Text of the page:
I've read a lot of serial killer fiction as well as the true crime biographies of many serial killers (yes, I was an angry morbid adolescent) and so nowadays most of the genre really feels dull to me, the same tropes run out and stretched over and over. Not this one. This is serial killer done right. The usual gimmicks are missing and instead of an unconvincing viewpoint from the killer's head, you get an accessible human protagonist (the only surviving victim of the killer) instead. She misses some truly obvious things but for the most part, I found myself rooting for her. She was realistic you know, and complexly developed with recognizable defense strategies. There are also no real red herrings, no extraneous characters, and no unnecessary information given to you as part of a misguided attempt keep the reader guessing like in many serial killer books (and also, it's not too minimalistic like many others). It does finish itself up quite quickly with a resolution that moves at like twice the speed as the rest of the book and the switching between timelines can be a bit abrupt but overall engrossing nonetheless.

Tuesday, December 1, 2015

Rendezvous in Venice-Philippe Beaussant

Rendezvous in Venice-Philippe Beaussant

the facts
satisfaction: side/down
pages: 128
gender: M
nationality: France
year: 2003
novel(la) in translation

Pierre learns, to his utter shock, that his uncle, with whom he'd had an emotionless, art historical mentorship relationship, had a love affair.


Okay, let me take this off my chest. The hero worship was THE WORST. Charles is such a pompous ass and his nephew struck me as an emotionally stunted groupie. I don't know if I'm just more realistic but I never assume that the people I know don't have private passions so Pierre's shock that his uncle had a lover was just baffling to me. Like, why would I care baffling. There was so much melancholy that I spent the entire novel kind of vacillating between feeling the chill of a lack of emotion and being annoyed by the frequent invitations to the self-pity party. It's not even like the love story was a great romance, in fact, in keeping with my estimation of the male narrators in the story, I thought they acted like pompous asses while 'in love'. (I'd argue against calling it love in a way because the set up...really wasn't convincing in the least.) The publisher's blurb makes this seem like it's going to be a much more cheery and eventful story than it was. Instead you get a lot of detailed art history (many with which I disagree but that's besides the point) and shallow, superficial characterization with a prose and plot approach that left me really cold and dissatisfied.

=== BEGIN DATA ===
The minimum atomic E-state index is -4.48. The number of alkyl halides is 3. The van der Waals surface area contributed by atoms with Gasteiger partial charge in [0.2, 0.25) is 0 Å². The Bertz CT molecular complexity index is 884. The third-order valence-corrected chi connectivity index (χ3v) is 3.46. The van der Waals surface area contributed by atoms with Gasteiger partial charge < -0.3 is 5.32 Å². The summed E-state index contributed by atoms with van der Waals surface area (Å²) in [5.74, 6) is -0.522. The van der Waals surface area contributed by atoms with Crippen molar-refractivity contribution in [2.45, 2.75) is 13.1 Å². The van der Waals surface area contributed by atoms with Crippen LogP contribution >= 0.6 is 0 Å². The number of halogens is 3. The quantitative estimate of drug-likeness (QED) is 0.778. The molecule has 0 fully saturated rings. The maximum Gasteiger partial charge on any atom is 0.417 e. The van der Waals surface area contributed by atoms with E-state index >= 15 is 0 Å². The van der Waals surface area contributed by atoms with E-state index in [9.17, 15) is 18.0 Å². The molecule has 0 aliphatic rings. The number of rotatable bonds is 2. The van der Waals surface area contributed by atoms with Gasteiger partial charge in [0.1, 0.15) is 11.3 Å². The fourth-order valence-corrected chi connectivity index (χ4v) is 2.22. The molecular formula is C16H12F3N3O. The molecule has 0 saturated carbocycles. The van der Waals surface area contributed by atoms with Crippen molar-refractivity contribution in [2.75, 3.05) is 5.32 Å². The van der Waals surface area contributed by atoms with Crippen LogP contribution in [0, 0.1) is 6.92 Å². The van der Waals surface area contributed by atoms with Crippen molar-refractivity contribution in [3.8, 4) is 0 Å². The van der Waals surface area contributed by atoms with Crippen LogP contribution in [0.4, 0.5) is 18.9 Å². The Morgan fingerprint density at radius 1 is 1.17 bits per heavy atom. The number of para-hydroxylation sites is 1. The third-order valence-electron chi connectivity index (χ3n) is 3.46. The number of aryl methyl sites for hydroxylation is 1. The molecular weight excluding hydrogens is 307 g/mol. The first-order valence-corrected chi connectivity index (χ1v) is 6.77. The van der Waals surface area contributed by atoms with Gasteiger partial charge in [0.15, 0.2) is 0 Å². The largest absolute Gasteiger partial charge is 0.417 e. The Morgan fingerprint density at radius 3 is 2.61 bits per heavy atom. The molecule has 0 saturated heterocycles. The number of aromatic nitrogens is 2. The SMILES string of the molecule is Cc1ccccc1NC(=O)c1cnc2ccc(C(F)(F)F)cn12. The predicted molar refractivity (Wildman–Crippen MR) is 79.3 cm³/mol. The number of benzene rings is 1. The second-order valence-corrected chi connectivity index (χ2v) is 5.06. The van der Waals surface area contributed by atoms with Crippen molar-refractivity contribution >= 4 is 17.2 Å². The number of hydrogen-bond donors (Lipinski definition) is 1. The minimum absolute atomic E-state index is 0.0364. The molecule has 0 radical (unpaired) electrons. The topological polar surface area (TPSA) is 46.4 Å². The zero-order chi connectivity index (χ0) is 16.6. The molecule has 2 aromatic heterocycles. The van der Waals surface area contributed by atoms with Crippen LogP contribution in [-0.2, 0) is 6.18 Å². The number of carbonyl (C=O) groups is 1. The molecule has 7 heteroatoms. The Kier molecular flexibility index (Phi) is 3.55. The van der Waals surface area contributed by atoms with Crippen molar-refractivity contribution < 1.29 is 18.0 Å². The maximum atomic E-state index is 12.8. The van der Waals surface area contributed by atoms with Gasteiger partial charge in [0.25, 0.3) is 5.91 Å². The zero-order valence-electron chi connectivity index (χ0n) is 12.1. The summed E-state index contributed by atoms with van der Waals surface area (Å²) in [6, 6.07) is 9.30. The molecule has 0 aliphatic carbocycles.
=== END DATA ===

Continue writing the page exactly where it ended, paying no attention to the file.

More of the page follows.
Thursday, November 26, 2015

How I Killed My Best Friend-Amanda Michalpoulou

How I Killed My Best Friend-Amanda Michalpoulou

the facts
satisfaction: up
pages: 258
gender: F
nationality: Greece
year: 2003
novel in translation

Maria and Anna are both outsiders in their school and become best friends. This is the story of how that ended up so dysfunctional. Note: no actual murder.

This is a bit of an intense book. Set at a time when many Greek families were returning to Greece to reaffirm a monoculture, these two girls, one from Africa and the other from France, are drawn to each other while young. Then with the sinister pull of puberty, their friendship morphs and twists into a dysfunctional and abusive relationship. Many girls have found themselves in such friendships at one point (at a different intensity-my experiences were certainly mild) and Michalpoulou really captures the interdependence of destruction. They are set against the environment of ideology and political clashes-a hard to express environment for me though I trip over it on a daily basis-which is specifically Greek which lends a lot of authenticity and depth to already well-developed characters. Well written with good pacing.

Tuesday, November 24, 2015

Riccarton Junction-W. Scott Beavan

Riccarton Junction- W. Scott Beavan

the facts
satisfaction: down
pages: 244
gender: M
nationality: UK
year: 2015
novel

Kikarin is upset about moving to the middle of nowhere Scotland but thankfully she has a project about a disappeared town to occupy her mind.


This may have been the worst book I've read this year. I'm not even sure where I can start to describe how and why I hated this so much.

Okay, my main problem was just how creepy and voyeuristic the book was. While the main character, Kikarin, is talking and swearing that she is a feminist and an intellectual and such, the prose is so entirely male gaze I wanted to vomit. There is a weird obsession with how she looks, how good she looks, how her legs in her skirt are looking, and how everyone just looks at her wanting sex. EURGH! I felt like I was inside the head of a man who would defund planned parenthood while saying that he has no problem with a woman having sex. I mean, great, thanks for saying that but let's have your actions support your talk and honestly, even at puberty not EVERY single interaction has something to do with sex! And don't get me started on how insisting that your main character is sexy BUT YOUNG is a creepy thing to repeat over and over.